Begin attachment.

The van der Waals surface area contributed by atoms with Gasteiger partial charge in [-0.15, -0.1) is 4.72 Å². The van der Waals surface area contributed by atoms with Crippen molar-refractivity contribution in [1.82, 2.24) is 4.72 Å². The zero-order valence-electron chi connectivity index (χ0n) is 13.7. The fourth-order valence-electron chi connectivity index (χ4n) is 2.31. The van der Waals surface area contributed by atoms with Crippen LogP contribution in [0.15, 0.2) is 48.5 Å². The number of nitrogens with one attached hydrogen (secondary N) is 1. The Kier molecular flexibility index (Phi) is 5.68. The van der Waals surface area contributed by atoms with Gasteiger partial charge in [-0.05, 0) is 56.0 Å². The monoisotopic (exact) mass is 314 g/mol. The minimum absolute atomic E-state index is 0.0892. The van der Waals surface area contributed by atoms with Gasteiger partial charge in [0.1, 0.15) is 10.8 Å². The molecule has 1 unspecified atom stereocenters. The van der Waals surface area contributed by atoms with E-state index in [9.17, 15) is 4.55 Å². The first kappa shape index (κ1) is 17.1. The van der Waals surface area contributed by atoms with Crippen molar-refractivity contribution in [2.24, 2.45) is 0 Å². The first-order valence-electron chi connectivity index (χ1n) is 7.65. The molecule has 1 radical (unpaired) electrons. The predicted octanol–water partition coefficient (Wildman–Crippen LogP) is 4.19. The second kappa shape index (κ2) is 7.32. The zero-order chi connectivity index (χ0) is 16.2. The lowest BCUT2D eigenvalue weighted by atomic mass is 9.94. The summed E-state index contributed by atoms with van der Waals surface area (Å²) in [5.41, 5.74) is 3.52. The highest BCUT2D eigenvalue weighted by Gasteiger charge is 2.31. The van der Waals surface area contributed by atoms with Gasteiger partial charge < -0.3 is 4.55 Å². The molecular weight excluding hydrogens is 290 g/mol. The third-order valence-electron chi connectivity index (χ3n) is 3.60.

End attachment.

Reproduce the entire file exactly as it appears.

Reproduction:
The van der Waals surface area contributed by atoms with Gasteiger partial charge in [-0.15, -0.1) is 4.72 Å². The van der Waals surface area contributed by atoms with Crippen molar-refractivity contribution in [1.82, 2.24) is 4.72 Å². The zero-order valence-electron chi connectivity index (χ0n) is 13.7. The fourth-order valence-electron chi connectivity index (χ4n) is 2.31. The van der Waals surface area contributed by atoms with Crippen LogP contribution in [0.15, 0.2) is 48.5 Å². The number of nitrogens with one attached hydrogen (secondary N) is 1. The Kier molecular flexibility index (Phi) is 5.68. The van der Waals surface area contributed by atoms with Gasteiger partial charge in [-0.05, 0) is 56.0 Å². The monoisotopic (exact) mass is 314 g/mol. The minimum absolute atomic E-state index is 0.0892. The van der Waals surface area contributed by atoms with Gasteiger partial charge in [0.1, 0.15) is 10.8 Å². The molecule has 1 unspecified atom stereocenters. The van der Waals surface area contributed by atoms with E-state index in [9.17, 15) is 4.55 Å². The first kappa shape index (κ1) is 17.1. The van der Waals surface area contributed by atoms with Crippen molar-refractivity contribution in [2.24, 2.45) is 0 Å². The first-order valence-electron chi connectivity index (χ1n) is 7.65. The molecule has 1 radical (unpaired) electrons. The predicted octanol–water partition coefficient (Wildman–Crippen LogP) is 4.19. The second kappa shape index (κ2) is 7.32. The zero-order chi connectivity index (χ0) is 16.2. The lowest BCUT2D eigenvalue weighted by atomic mass is 9.94. The summed E-state index contributed by atoms with van der Waals surface area (Å²) in [5.41, 5.74) is 3.52. The highest BCUT2D eigenvalue weighted by Gasteiger charge is 2.31. The van der Waals surface area contributed by atoms with Gasteiger partial charge < -0.3 is 4.55 Å². The molecular weight excluding hydrogens is 290 g/mol. The third-order valence-electron chi connectivity index (χ3n) is 3.60.